CHICAGO - The electric utility industry can comply with the U.S. Environmental Protection Agency's proposed Mercury and Air Toxics Rule within the required three-year period while maintaining the reliability of the nation's electricity grid and protecting Americans from higher electricity prices, according to comments Exelon filed today with the EPA.
The proposed Toxics Rule provides the industry with the regulatory certainty it needs to unleash many billions of dollars in clean energy investments to modernize the nation's aging electric system. These investments have already been delayed for a decade due to a lack of regulatory certainty and will spur new electric generation, enhancements to existing generation, and development of abundant, domestic shale natural gas resources.
"Like many electric utilities, Exelon has anticipated the Toxics Rule and other environmental rules for years and made the necessary clean energy investments to prepare," said Joseph Dominguez, senior vice president of federal regulatory affairs, public policy and communications for Exelon. "The Toxics Rule will force much-needed action on the part of those few companies who are behind the curve or have done little to nothing over decades to improve or update antiquated, inefficient plants. Instead of lobbying for categorical extensions or legislative delays, those companies should start planning for compliance."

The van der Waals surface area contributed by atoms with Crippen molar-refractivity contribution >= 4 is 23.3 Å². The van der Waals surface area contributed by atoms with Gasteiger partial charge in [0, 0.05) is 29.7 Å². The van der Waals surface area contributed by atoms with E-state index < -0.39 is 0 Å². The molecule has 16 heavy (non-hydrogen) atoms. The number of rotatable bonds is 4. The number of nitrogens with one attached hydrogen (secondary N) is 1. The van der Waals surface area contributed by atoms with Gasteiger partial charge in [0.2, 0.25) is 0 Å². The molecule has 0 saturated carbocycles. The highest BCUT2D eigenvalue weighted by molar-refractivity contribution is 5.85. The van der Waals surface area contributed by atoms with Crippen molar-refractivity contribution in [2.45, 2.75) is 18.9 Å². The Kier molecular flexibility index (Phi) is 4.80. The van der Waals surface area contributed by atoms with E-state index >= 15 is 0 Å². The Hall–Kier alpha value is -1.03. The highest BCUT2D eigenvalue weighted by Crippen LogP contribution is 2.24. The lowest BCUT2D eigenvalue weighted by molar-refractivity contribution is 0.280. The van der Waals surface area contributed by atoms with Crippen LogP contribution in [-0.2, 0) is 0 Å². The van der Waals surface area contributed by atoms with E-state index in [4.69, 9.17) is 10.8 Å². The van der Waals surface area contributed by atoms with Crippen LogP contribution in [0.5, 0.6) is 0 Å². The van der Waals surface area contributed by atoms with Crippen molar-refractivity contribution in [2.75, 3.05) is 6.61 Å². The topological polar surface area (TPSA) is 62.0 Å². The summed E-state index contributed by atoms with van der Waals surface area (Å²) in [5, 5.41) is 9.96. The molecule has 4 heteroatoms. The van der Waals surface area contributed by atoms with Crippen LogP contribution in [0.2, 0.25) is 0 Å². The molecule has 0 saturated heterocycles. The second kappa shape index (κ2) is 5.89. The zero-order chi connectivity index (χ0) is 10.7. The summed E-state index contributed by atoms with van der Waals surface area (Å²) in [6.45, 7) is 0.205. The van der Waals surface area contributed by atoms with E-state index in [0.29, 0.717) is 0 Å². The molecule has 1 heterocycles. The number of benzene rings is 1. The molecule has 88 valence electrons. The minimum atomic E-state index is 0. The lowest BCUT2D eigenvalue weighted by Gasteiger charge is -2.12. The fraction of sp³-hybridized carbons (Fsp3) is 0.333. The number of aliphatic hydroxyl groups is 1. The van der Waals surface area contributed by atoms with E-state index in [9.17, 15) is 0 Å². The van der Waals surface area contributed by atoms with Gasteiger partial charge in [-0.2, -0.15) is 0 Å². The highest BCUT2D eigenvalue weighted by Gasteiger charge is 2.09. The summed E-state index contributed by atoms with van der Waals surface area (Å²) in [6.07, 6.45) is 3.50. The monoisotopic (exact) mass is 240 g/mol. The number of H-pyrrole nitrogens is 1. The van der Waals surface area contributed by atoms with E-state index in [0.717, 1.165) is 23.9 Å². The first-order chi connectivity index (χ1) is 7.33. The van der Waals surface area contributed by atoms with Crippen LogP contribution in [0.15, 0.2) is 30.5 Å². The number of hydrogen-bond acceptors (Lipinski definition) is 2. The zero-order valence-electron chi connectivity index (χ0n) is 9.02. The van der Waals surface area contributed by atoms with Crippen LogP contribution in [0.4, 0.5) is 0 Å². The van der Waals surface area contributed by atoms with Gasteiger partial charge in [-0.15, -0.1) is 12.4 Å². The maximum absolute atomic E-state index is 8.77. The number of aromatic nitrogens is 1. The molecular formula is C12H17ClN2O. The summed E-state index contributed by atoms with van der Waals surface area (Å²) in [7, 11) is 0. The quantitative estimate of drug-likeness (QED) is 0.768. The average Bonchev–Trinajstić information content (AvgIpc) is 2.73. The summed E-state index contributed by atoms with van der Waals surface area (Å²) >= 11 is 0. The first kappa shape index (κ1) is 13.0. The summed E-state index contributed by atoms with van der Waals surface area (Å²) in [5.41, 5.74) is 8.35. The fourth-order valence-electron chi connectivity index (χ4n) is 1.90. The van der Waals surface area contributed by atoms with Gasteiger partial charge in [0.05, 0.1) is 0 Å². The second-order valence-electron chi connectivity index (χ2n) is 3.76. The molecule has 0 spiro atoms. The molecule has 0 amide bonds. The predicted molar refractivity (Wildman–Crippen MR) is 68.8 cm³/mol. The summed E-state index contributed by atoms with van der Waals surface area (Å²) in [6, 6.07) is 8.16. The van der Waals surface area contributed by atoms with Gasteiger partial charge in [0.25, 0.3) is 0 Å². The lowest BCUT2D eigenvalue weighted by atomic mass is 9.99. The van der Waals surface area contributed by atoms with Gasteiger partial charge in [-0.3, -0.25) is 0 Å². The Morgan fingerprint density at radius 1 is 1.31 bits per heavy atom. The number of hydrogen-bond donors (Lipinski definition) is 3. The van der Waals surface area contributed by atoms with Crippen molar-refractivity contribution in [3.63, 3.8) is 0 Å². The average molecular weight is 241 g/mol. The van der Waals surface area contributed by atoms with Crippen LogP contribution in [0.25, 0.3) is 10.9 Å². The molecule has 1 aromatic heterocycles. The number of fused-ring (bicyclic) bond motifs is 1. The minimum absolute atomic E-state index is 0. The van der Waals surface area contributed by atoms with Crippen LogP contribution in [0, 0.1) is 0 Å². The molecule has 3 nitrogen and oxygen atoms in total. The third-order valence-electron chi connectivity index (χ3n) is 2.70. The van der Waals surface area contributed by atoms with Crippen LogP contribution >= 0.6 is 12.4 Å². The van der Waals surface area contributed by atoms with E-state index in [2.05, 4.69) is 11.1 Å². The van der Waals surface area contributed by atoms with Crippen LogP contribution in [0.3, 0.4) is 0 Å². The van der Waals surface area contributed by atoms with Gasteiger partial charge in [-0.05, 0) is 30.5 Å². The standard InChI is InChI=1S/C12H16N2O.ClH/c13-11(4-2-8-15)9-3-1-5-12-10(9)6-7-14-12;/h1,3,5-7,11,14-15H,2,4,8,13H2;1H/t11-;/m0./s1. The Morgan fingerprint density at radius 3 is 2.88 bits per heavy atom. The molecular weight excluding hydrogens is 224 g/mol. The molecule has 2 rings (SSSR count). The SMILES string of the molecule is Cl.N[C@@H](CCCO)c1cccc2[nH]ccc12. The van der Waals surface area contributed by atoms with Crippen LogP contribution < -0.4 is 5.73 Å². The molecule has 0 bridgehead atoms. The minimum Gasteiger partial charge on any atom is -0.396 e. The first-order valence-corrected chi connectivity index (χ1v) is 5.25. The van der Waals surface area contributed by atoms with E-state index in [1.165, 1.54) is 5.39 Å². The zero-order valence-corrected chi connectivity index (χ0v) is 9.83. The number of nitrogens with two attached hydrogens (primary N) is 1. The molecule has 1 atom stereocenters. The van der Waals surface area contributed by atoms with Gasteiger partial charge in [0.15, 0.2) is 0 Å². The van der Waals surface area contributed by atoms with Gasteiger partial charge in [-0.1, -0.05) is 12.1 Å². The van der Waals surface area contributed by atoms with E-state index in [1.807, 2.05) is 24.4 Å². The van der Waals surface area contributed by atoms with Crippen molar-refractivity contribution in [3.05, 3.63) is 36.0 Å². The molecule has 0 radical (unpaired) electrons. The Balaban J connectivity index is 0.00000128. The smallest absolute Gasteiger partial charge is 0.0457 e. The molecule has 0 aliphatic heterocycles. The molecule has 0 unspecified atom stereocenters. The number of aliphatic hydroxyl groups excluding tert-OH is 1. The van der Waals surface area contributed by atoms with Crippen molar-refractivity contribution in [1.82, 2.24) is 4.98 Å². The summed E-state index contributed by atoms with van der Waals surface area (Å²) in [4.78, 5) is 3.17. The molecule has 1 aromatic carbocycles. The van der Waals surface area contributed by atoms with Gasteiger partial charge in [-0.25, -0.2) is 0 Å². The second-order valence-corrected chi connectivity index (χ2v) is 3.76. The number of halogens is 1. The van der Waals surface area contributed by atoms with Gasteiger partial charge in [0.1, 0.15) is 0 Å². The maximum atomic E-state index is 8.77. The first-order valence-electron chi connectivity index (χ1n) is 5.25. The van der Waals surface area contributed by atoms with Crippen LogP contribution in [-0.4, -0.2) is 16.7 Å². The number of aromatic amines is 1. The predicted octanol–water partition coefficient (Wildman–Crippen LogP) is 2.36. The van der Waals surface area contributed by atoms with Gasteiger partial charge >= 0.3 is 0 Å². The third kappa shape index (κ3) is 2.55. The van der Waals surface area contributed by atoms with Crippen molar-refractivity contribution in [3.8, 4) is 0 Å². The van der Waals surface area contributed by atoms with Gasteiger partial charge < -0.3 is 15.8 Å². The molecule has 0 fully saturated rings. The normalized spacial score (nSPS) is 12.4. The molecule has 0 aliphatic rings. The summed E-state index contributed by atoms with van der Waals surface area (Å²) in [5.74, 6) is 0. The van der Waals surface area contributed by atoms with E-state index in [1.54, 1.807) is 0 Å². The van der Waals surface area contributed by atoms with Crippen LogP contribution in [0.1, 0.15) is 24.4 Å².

The proposed Toxics Rule allows sufficient time for electric generators to comply with EPA's emission limits, and its implementation will not jeopardize the reliability of the electric grid, as some have claimed. If there are isolated cases where individual power plants need more time to install pollution controls, those plants should only be permitted to operate at times when it is necessary to address local reliability concerns, Exelon said. This will ensure that toxic air emissions are minimized while the industry complies.
"Americans do not have to choose between clean air and affordable electricity," Dominguez said. "Every day that goes by, there is more and more evidence that the electric utility industry can comply with EPA's new air pollution rules without steep rate increases and create badly needed jobs at the same time."
In response to claims that the Toxics Rule will cause harmful rate increases, Exelon said that when the rule takes effect in 2015, electricity prices in many areas, including Exelon's service territories, will actually be lower than they were in 2010.
"The pending suite of EPA clean air rules, including the Toxics Rule, will reduce air pollution and drive the transition to a cleaner energy future in an affordable way," Dominguez said. "Exelon, for its part, is helping to lead the way by investing nearly $5 billion in previously announced clean energy projects through 2015. The regulatory certainty provided by the Toxics Rule will permit the industry to invest considerably more."
Mandated under the Clean Air Act, the Toxics Rule represents the first national limits on the amount of mercury and other toxic air pollution released from power plant smokestacks. EPA plans to issue the final rule in November 2011.